21 December 2016 Vulnerable atherosclerotic plaque detection by resonance Raman spectroscopy
Author Affiliations +
A clear correlation has been observed between the resonance Raman (RR) spectra of plaques in the aortic tunica intimal wall of a human corpse and three states of plaque evolution: fibrolipid plaques, calcified and ossified plaques, and vulnerable atherosclerotic plaques (VPs). These three states of atherosclerotic plaque lesions demonstrated unique RR molecular fingerprints from key molecules, rendering their spectra unique with respect to one another. The vibrational modes of lipids, cholesterol, carotenoids, tryptophan and heme proteins, the amide I, II, III bands, and methyl/methylene groups from the intrinsic atherosclerotic VPs in tissues were studied. The salient outcome of the investigation was demonstrating the correlation between RR measurements of VPs and the thickness measurements of fibrous caps on VPs using standard histopathology methods, an important metric in evaluating the stability of a VP. The RR results show that VPs undergo a structural change when their caps thin to 66    μ m , very close to the 65 - μ m empirical medical definition of a thin cap fibroatheroma plaque, the most unstable type of VP.



Cardiovascular disease is a major cause of morbidity in developed Western countries. Vulnerable atherosclerotic plaque (VP) is an important topic in cardiology research, since patients with these unstable plaques are at great risk for a sudden heart attack (i.e., myocardial infarction) when a plaque suddenly ruptures. Rupture of the thin fibrous cap when its thickness is <65  μm, and the resulting subsequent thrombotic occlusion, is the most common cause of death from vulnerable plaque. Finding criteria to identify and measure the degree of risk from these lesions is an active area of investigation. Studies have also shown that a high degree of vulnerable plaque atherosclerosis is a significant indicator of coronary artery disease.78.9 Clinically, there are several diagnostic tools, e.g., x-ray angiography, angioscopy, nuclear scintigraphy, and magnetic resonance imaging that are used for identifying the luminal diameter of the aorta and arterial stenosis. However, there are only a few studies that have been performed using Raman spectroscopy and the vibrational frequencies of lipids for detecting atherosclerotic diseases and the thicknesses of cap layers on VPs.1011. None of these studies used resonance Raman (RR).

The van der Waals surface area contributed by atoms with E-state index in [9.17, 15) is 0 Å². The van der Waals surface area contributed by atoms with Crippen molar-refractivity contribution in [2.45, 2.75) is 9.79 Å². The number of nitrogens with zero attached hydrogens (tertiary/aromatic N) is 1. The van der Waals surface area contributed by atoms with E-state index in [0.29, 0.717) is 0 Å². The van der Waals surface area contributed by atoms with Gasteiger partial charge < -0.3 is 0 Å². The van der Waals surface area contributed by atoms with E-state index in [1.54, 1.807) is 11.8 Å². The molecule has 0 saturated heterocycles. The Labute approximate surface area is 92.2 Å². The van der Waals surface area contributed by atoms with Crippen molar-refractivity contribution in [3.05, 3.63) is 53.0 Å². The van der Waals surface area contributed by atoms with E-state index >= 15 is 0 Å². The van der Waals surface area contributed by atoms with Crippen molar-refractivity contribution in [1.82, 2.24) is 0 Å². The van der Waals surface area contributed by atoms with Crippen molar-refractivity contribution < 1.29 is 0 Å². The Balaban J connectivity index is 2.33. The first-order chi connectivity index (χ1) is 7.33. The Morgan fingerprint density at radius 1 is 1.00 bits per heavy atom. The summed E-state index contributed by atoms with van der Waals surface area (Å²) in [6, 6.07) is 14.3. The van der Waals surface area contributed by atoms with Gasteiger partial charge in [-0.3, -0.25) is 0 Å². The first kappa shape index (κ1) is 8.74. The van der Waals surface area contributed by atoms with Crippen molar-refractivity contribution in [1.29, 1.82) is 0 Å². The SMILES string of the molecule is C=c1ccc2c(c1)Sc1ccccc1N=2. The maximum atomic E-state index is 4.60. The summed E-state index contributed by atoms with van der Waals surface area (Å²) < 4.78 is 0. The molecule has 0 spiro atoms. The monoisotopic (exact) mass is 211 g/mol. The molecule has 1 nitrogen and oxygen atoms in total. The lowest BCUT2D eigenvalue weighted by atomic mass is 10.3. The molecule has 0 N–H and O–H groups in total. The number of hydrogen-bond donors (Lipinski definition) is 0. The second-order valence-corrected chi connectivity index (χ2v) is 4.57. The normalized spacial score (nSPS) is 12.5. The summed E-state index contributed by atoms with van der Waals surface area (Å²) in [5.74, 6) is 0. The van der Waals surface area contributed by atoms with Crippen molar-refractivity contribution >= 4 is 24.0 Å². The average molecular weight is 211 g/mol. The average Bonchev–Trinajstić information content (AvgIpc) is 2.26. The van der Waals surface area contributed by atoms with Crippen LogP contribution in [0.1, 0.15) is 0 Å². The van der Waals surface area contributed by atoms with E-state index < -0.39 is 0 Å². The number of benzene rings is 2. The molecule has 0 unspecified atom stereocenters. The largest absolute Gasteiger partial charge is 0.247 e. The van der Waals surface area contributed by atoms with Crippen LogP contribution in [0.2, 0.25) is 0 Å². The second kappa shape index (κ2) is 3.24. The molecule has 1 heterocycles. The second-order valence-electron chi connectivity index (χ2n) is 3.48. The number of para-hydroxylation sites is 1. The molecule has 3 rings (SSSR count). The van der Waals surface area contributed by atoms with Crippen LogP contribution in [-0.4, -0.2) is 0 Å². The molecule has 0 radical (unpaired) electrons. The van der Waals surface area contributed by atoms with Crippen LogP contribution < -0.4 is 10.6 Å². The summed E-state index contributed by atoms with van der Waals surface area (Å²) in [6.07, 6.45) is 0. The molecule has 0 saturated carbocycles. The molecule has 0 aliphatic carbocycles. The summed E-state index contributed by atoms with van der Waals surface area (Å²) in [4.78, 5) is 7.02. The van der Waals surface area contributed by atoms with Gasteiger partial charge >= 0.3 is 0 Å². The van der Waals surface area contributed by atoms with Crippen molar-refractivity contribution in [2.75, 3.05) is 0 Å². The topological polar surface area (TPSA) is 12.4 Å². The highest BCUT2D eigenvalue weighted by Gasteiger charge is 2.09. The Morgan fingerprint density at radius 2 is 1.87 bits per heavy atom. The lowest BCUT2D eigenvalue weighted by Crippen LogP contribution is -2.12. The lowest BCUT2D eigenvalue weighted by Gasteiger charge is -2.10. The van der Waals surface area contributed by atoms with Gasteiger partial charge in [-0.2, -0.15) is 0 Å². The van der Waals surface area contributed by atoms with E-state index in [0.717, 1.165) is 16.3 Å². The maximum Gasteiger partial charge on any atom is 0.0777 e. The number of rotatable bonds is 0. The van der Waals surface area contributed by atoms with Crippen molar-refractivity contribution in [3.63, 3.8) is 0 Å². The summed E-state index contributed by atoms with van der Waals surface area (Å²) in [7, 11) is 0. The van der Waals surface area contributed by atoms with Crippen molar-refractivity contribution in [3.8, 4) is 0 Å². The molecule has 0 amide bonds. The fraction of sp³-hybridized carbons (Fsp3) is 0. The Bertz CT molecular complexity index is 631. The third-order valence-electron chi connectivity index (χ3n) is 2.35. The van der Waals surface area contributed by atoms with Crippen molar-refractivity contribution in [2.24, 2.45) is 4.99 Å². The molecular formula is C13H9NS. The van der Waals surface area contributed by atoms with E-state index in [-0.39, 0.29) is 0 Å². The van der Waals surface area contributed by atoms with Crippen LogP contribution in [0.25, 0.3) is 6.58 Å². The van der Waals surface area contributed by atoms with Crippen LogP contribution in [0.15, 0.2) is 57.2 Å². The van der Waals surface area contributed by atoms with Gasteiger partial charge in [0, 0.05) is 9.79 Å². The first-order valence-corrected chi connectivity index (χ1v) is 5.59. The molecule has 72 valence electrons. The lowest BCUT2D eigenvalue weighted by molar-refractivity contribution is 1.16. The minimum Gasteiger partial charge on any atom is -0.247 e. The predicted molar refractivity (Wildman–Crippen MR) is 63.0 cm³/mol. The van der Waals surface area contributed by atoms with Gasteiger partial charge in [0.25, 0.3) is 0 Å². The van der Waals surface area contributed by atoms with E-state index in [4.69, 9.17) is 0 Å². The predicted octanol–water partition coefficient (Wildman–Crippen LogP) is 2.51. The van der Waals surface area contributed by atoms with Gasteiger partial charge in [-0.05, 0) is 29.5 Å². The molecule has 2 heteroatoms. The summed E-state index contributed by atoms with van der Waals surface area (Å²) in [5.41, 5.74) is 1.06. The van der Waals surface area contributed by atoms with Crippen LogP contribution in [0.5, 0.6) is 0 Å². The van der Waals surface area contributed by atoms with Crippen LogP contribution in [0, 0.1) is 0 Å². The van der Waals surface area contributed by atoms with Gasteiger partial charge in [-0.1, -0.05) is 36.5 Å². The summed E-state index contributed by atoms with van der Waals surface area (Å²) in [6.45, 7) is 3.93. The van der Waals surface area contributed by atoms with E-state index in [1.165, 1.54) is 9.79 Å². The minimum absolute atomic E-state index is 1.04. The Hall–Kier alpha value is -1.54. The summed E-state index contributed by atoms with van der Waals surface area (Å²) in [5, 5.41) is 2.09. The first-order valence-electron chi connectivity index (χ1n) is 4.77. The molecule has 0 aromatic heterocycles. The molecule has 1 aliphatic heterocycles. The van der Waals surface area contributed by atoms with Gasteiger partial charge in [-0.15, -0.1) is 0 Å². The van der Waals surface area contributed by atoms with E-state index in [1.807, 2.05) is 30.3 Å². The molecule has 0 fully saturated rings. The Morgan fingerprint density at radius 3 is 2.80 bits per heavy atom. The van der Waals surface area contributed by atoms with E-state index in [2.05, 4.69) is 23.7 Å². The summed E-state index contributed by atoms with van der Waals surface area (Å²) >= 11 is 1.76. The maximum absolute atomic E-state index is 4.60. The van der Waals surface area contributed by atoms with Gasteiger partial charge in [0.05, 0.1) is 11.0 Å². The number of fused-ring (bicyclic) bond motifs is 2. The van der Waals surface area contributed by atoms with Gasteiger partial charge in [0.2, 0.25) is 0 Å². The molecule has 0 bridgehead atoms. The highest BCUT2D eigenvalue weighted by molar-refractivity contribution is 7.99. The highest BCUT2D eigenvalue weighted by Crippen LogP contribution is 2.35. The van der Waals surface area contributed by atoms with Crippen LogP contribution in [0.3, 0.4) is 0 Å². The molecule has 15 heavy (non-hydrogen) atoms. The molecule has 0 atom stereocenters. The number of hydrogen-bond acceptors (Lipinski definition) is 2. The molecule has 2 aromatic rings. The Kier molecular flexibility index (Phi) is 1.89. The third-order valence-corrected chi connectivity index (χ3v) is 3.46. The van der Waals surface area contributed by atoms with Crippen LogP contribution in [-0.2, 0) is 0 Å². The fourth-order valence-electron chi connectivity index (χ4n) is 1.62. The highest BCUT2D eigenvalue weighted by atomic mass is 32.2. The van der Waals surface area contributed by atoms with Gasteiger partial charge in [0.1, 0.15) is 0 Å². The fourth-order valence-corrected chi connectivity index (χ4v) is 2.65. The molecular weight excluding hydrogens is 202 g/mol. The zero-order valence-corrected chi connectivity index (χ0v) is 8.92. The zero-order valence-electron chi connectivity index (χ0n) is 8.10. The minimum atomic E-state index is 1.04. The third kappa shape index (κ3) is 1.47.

Optical biopsy techniques, such as label-free native fluorescence, Raman spectroscopy, and optical imaging for in vivo cancer detection in human tissues and cells, have been advanced significantly since 1984 by Alfano’s group.1718.19

In our previous studies using 532-nm excitation for RR on human brain, breast, gynecological, gastrointestinal, and atherosclerotic abdominal aortic tissues studies,16,2021.22.23.24 the RR spectra in vitro exhibited native molecular signatures that could be used as optical histopathological criteria to distinguish normal from abnormal tissues. The 532-nm wavelength is a newly important finding for tissue to generate extraordinarily large Raman signals that are useful for quasireal-time measurements. Statistical methods, such as principal component analysis and support vector machine, were used to analyze the RR spectral data collected from benign tumors, cancerous tumors, and normal breast tissues, as well as from meningiomas, benign tumors, and normal meningeal brain tissues. These methods yielded a diagnostic sensitivity of 90.9% and a specificity of 100%.2021